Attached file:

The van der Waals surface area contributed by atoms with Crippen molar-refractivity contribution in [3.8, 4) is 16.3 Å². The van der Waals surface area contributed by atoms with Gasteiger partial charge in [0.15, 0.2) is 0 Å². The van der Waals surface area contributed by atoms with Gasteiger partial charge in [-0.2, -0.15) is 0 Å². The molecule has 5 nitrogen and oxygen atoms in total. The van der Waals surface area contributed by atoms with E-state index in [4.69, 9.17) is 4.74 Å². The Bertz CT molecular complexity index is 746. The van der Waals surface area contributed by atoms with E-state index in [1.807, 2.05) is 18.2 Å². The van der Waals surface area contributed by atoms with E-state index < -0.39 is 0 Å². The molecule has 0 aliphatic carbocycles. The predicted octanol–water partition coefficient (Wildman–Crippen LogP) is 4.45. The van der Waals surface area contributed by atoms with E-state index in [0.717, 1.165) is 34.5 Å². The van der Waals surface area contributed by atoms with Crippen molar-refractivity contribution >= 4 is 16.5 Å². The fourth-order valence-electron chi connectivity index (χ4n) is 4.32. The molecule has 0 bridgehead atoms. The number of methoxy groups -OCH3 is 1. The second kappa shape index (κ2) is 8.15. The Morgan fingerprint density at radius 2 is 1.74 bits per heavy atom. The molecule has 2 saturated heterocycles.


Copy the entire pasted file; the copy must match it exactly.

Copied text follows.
The van der Waals surface area contributed by atoms with Crippen molar-refractivity contribution in [3.8, 4) is 16.3 Å². The van der Waals surface area contributed by atoms with Gasteiger partial charge in [0.15, 0.2) is 0 Å². The van der Waals surface area contributed by atoms with Gasteiger partial charge in [-0.2, -0.15) is 0 Å². The molecule has 5 nitrogen and oxygen atoms in total. The van der Waals surface area contributed by atoms with E-state index in [4.69, 9.17) is 4.74 Å². The Bertz CT molecular complexity index is 746. The van der Waals surface area contributed by atoms with E-state index in [1.807, 2.05) is 18.2 Å². The van der Waals surface area contributed by atoms with E-state index < -0.39 is 0 Å². The molecule has 0 aliphatic carbocycles. The predicted octanol–water partition coefficient (Wildman–Crippen LogP) is 4.45. The van der Waals surface area contributed by atoms with E-state index in [0.717, 1.165) is 34.5 Å². The van der Waals surface area contributed by atoms with Crippen molar-refractivity contribution >= 4 is 16.5 Å². The fourth-order valence-electron chi connectivity index (χ4n) is 4.32. The molecule has 0 bridgehead atoms. The number of methoxy groups -OCH3 is 1. The second kappa shape index (κ2) is 8.15. The Morgan fingerprint density at radius 2 is 1.74 bits per heavy atom. The molecule has 2 saturated heterocycles.